Release of Lockdown: Gearing of health sector vital

Release of Lockdown: Gearing of health sector vital

In a recent interview to a news channel, WHO Special Envoy Dr David Nabarro praised India’s efforts in tackling the corona pandemic by taking the silent enemy seriously, reacting early, getting people’s attention even if it meant taking strong measures. However, what begs attention is when will it be time to release the lockdown, to which his answer was it depends on indicators—are hospital and its health workers prepared, have they got enough protective gears, are the communities down to the panchayat level ready up and do all people know the protocols.

There is no denying that the country’s public health infrastructure and its workers are battling against this unprecedented situation against heavy odds. Perhaps, it may not have been too to tough if only health was not a low priority sector in the country, even compared to emerging economies. It is well-known that allocation of resources for health is quite low compared to the high population density.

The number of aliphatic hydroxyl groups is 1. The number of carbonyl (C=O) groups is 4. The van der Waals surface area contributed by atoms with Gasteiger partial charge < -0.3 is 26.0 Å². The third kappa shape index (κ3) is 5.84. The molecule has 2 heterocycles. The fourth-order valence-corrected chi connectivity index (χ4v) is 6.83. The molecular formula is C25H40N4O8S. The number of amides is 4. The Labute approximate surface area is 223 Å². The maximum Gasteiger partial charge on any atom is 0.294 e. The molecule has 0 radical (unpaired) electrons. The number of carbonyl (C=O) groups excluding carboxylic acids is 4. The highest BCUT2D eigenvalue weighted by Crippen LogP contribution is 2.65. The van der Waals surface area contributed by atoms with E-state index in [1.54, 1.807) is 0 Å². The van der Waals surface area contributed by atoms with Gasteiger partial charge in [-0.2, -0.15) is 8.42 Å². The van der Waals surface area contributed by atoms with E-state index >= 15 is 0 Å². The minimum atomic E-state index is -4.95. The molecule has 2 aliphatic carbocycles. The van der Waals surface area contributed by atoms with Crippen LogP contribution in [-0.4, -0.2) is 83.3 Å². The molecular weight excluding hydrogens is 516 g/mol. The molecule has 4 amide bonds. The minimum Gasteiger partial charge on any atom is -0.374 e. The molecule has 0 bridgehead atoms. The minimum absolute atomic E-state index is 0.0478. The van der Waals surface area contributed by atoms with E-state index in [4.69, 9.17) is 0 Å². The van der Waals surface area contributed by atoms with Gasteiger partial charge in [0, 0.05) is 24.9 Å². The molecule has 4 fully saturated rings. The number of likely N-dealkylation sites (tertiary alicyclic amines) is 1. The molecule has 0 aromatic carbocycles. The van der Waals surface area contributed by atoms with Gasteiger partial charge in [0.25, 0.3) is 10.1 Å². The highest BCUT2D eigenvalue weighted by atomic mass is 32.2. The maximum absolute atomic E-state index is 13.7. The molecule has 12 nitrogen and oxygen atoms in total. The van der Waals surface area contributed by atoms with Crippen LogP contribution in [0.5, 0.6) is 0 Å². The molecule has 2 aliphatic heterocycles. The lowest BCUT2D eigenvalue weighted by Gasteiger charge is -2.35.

Fortunately for us, the pandemic may not percolate to the community level only due to the fact that most village people are very poor and do not have the need and means to travel beyond the block level, at the most. If one examines the corona cases in India, most of those affected have a direct or indirect travel history and it is difficult to believe that the virus has percolated to the community level, at least in the rural areas.

As experts talk of human behaviour and action, the rural populace are concentrated in their villages and the immunity of those who can afford decent meals is quite high. The prolonged lockdown will have a serious impact on hundreds of millions of Indians, who simply cannot afford to stay at home without losing their means of sustenance for themselves and families.

It is important to note that understanding of a problem differs from person to person, more so if they belong to different strata and income group. The urban elite or even the urban middle class are totally ignorant of the problems faced by the rural poor or even the EWS. As such, it is difficult to realise the magnitude of the problem of health infrastructure existing in the entire country.